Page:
6 Months : From Oct 2019 to Apr 2020
By Caitlin Ostroff and Alexander Osipovich
Stocks climbed Thursday after President Trump said on Twitter that the U.S. and China are nearing a trade deal.
Major indexes opened slightly lower but jumped after Mr. Trump tweeted, "Getting VERY close to a BIG DEAL with China. They want it, and so do we!"
The Dow Jones Industrial Average gained 170 points, or 0.6%, to 28081 in early trading. The S&P 500 advanced 0.6%, while the Nasdaq Composite climbed 0.5%.
The tweet came ahead of a Sunday deadline, in which a fresh round of tariffs are set to go into effect on roughly $156 billion of Chinese goods.
The Wall Street Journal reported Thursday morning that U.S. negotiators offer to cut existing tariff rates by up to 50% on $360 billion of Chinese imports, citing people familiar with the matter. The negotiators also offered to cancel the new tariffs set to take effect on Dec. 15, those people said.
The tariffs, which threaten to deepen China's economic problems and prompt retaliatory action, could weigh on prices of cellphones, laptops and apparel for American consumers.
Investors sold government bonds in favor of riskier assets after Mr. Trump's tweet. The yield on the 10-year U.S. Treasury note rose to 1.840%, from 1.786% on Wednesday. Bond yields move in the opposite direction from prices.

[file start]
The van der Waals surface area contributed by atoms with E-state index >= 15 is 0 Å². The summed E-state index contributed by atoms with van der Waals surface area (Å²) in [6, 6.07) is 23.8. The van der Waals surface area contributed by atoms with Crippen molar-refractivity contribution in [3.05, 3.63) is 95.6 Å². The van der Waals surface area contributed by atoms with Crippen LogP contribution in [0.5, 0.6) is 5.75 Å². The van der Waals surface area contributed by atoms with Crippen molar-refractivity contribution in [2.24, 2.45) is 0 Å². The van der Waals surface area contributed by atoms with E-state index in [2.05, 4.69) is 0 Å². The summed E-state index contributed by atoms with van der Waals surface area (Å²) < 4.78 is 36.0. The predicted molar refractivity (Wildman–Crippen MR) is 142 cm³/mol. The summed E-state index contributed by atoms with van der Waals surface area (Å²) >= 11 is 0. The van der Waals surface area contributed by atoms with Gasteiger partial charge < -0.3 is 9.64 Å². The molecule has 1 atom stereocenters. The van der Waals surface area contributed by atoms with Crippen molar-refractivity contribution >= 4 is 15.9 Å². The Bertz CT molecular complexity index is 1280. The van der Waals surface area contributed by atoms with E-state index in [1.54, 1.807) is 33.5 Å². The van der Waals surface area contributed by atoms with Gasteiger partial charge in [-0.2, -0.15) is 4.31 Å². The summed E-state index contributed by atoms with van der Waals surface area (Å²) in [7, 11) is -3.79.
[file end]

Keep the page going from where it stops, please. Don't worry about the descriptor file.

Investors are also closely watching the U.K.'s general election, as voters go to the polls to determine whether Prime Minister Boris Johnson will remain in office. The FTSE 100 was up 0.7%, outpacing other European markets, while the pound fell 0.3% against the dollar.
Politicians in both the major political parties are signaling an end to years of constrained fiscal policy as the country prepares to exit from the European Union, and the vote results will play a crucial role in determining the course of Brexit. While a parliamentary majority for the Conservative Party is seen as most likely, recent polls have shown that Mr. Johnson's lead has narrowed.
Earlier in the day, the European Central Bank under its new President Christine Lagarde left interest rates unchanged at minus 0.5%.
On Wednesday, the U.S. Federal Reserve's policy makers indicated that they believe interest rates are low enough to stimulate growth in the world's largest economy as they opted to leave monetary policy unchanged. The outlook is "a favorable one," Chairman Jerome Powell said. The Fed's recent market interventions to keep short-term rates stable are also working, he said.
Write to Caitlin Ostroff at firstname.lastname@example.org and Alexander Osipovich at email@example.com
(END) Dow Jones Newswires
December 12, 2019 10:19 ET (15:19 GMT)
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